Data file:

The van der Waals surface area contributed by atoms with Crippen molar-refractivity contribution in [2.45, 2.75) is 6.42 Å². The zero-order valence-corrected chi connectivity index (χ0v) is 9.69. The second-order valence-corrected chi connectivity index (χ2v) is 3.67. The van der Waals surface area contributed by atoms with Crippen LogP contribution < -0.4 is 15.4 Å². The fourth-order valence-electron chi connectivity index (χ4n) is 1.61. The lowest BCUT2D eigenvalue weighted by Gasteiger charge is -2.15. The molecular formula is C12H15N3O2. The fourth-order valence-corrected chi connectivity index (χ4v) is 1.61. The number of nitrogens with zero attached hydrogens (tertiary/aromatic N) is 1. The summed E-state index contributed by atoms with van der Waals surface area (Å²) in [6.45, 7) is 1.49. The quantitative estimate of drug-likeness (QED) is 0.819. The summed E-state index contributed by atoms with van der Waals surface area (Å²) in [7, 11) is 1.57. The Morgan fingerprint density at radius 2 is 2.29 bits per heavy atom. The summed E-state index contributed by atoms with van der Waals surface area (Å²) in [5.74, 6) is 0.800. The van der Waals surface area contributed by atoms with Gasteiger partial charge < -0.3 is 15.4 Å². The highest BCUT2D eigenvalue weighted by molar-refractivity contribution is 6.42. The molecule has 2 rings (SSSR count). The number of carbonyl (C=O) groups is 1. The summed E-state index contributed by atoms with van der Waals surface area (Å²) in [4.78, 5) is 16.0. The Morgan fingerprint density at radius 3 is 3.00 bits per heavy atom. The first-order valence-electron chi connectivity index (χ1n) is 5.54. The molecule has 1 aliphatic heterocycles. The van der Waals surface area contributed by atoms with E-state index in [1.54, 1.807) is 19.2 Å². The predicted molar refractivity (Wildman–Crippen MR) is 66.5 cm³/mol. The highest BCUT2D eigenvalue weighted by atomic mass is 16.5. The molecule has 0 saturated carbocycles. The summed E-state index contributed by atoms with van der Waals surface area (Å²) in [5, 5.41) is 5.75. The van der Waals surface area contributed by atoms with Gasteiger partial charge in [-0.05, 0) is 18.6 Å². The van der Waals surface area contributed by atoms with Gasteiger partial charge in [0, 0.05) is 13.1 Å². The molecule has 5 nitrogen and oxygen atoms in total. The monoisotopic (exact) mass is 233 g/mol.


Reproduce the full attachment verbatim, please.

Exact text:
The van der Waals surface area contributed by atoms with Crippen molar-refractivity contribution in [2.45, 2.75) is 6.42 Å². The zero-order valence-corrected chi connectivity index (χ0v) is 9.69. The second-order valence-corrected chi connectivity index (χ2v) is 3.67. The van der Waals surface area contributed by atoms with Crippen LogP contribution < -0.4 is 15.4 Å². The fourth-order valence-electron chi connectivity index (χ4n) is 1.61. The lowest BCUT2D eigenvalue weighted by Gasteiger charge is -2.15. The molecular formula is C12H15N3O2. The fourth-order valence-corrected chi connectivity index (χ4v) is 1.61. The number of nitrogens with zero attached hydrogens (tertiary/aromatic N) is 1. The summed E-state index contributed by atoms with van der Waals surface area (Å²) in [6.45, 7) is 1.49. The quantitative estimate of drug-likeness (QED) is 0.819. The summed E-state index contributed by atoms with van der Waals surface area (Å²) in [7, 11) is 1.57. The Morgan fingerprint density at radius 2 is 2.29 bits per heavy atom. The summed E-state index contributed by atoms with van der Waals surface area (Å²) in [5.74, 6) is 0.800. The van der Waals surface area contributed by atoms with Gasteiger partial charge < -0.3 is 15.4 Å². The highest BCUT2D eigenvalue weighted by molar-refractivity contribution is 6.42. The molecule has 2 rings (SSSR count). The number of carbonyl (C=O) groups is 1. The summed E-state index contributed by atoms with van der Waals surface area (Å²) in [4.78, 5) is 16.0. The Morgan fingerprint density at radius 3 is 3.00 bits per heavy atom. The first-order valence-electron chi connectivity index (χ1n) is 5.54. The molecule has 1 aliphatic heterocycles. The van der Waals surface area contributed by atoms with E-state index in [1.54, 1.807) is 19.2 Å². The predicted molar refractivity (Wildman–Crippen MR) is 66.5 cm³/mol. The highest BCUT2D eigenvalue weighted by atomic mass is 16.5. The molecule has 0 saturated carbocycles. The summed E-state index contributed by atoms with van der Waals surface area (Å²) in [5, 5.41) is 5.75. The van der Waals surface area contributed by atoms with Gasteiger partial charge in [-0.05, 0) is 18.6 Å². The van der Waals surface area contributed by atoms with Gasteiger partial charge in [0, 0.05) is 13.1 Å². The molecule has 5 nitrogen and oxygen atoms in total. The monoisotopic (exact) mass is 233 g/mol.